Becoming Skinner

I’ve been thinking lately about the available roles in the intellectual community, and my relative capacity and inclination to fill the same. To put it more concisely, I’ve been debating whether or not I’d want to be a “Skinner.” In the short term, of course that’s exactly what you’d want to be—a leading researcher in the field, making discoveries, laying down theory, breaking ground and more than breaking even. But, though every Psychology of Learning class in every university in the country covers him, his pure mechanism approach to human behavior is all but laughed at today. So, in the long term being a Skinner looks like a decided disadvantage.

Yet as I flipped through the course packet while reviewing for the exam the other day, the case for being a Skinner got a little stronger: That infuriatingly arrogant article on “Why We Need Teaching Machines” had more underlines, more notes in the margin, more question marks and asterisks and cross-references than anything else we had read. I had arguably put more into reading that piece than any of the more measured arguments in the collection, and it had certainly spurred more questions, more thought, more debate.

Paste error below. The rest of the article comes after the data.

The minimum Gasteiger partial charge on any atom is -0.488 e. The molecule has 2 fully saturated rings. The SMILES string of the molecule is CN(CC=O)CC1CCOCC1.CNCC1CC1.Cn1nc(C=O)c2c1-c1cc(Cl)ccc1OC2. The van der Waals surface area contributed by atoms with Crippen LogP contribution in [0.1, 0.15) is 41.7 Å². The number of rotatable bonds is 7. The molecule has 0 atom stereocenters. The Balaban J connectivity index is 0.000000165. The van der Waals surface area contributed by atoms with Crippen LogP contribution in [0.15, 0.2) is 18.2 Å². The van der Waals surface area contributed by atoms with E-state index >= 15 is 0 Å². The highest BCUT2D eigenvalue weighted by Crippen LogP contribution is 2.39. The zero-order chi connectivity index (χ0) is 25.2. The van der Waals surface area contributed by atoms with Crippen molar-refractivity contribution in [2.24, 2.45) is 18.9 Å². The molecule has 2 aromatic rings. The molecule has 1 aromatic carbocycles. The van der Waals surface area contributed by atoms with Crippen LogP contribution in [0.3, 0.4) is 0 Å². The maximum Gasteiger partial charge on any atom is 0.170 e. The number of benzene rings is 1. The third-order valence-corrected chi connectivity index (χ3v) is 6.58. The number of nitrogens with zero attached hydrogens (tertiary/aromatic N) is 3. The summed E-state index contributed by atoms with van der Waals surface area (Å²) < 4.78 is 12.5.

And given that questions, thought and debate are exactly what’s most required to move a discipline forward, to induce change and foment rebellion, perhaps a “Skinner” is exactly what I want to be. Perhaps taking passionate, more-convicted-than-you-could-possibly-be stands that move the discipline forward is worth looking arrogant, short-sighted, and foolish several decades down the line…

  1. Blake

    Careful – Skinner was not mechanistic. That would be Watson. Maybe it is your professors or textbooks that make Skinner look foolish, but how many of Skinner’s actual writings have you read? Actually I agree that some of his writings are arrogant, however, there are many of us in the Skinner tradition who are emerging and embracing thinking, problem solving, emotion, etc. – all of which were embraced, incidentally, by Skinner himself.

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